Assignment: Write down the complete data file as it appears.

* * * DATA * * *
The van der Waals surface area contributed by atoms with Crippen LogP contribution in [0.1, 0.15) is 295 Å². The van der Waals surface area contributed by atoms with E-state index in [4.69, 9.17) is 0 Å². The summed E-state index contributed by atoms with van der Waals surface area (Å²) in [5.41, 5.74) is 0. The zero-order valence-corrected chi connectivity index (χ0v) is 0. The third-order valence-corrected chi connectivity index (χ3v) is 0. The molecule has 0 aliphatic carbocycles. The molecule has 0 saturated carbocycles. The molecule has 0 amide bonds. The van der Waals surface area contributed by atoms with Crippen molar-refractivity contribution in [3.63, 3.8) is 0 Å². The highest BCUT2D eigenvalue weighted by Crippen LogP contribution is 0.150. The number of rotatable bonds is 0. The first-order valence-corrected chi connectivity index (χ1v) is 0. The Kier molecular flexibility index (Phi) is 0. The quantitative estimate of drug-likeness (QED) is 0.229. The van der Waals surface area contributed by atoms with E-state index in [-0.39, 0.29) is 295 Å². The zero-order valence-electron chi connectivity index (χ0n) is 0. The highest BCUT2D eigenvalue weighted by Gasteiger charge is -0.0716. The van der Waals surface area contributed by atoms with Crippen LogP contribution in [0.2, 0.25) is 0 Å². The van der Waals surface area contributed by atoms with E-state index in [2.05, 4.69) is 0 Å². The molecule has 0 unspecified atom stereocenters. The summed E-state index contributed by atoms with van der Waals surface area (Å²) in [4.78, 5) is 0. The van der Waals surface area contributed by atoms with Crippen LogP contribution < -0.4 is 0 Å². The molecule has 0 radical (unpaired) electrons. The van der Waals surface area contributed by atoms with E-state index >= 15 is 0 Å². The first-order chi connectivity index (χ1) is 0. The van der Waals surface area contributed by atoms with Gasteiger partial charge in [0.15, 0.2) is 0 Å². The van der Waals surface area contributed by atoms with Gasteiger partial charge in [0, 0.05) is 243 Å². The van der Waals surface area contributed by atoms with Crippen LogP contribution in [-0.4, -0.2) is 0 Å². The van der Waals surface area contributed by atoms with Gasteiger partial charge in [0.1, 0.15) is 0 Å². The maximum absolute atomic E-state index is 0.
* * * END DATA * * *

The van der Waals surface area contributed by atoms with Crippen LogP contribution in [0.1, 0.15) is 295 Å². The van der Waals surface area contributed by atoms with E-state index in [4.69, 9.17) is 0 Å². The summed E-state index contributed by atoms with van der Waals surface area (Å²) in [5.41, 5.74) is 0. The zero-order valence-corrected chi connectivity index (χ0v) is 0. The third-order valence-corrected chi connectivity index (χ3v) is 0. The molecule has 0 aliphatic carbocycles. The molecule has 0 saturated carbocycles. The molecule has 0 amide bonds. The van der Waals surface area contributed by atoms with Crippen molar-refractivity contribution in [3.63, 3.8) is 0 Å². The highest BCUT2D eigenvalue weighted by Crippen LogP contribution is 0.150. The number of rotatable bonds is 0. The first-order valence-corrected chi connectivity index (χ1v) is 0. The Kier molecular flexibility index (Phi) is 0. The quantitative estimate of drug-likeness (QED) is 0.229. The van der Waals surface area contributed by atoms with E-state index in [-0.39, 0.29) is 295 Å². The zero-order valence-electron chi connectivity index (χ0n) is 0. The highest BCUT2D eigenvalue weighted by Gasteiger charge is -0.0716. The van der Waals surface area contributed by atoms with Crippen LogP contribution in [0.2, 0.25) is 0 Å². The van der Waals surface area contributed by atoms with E-state index in [2.05, 4.69) is 0 Å². The molecule has 0 unspecified atom stereocenters. The summed E-state index contributed by atoms with van der Waals surface area (Å²) in [4.78, 5) is 0. The van der Waals surface area contributed by atoms with Crippen LogP contribution < -0.4 is 0 Å². The molecule has 0 radical (unpaired) electrons. The van der Waals surface area contributed by atoms with E-state index >= 15 is 0 Å². The first-order chi connectivity index (χ1) is 0. The van der Waals surface area contributed by atoms with Gasteiger partial charge in [0.15, 0.2) is 0 Å². The van der Waals surface area contributed by atoms with Gasteiger partial charge in [0, 0.05) is 243 Å². The van der Waals surface area contributed by atoms with Crippen LogP contribution in [-0.4, -0.2) is 0 Å². The van der Waals surface area contributed by atoms with Gasteiger partial charge in [0.1, 0.15) is 0 Å². The maximum absolute atomic E-state index is 0.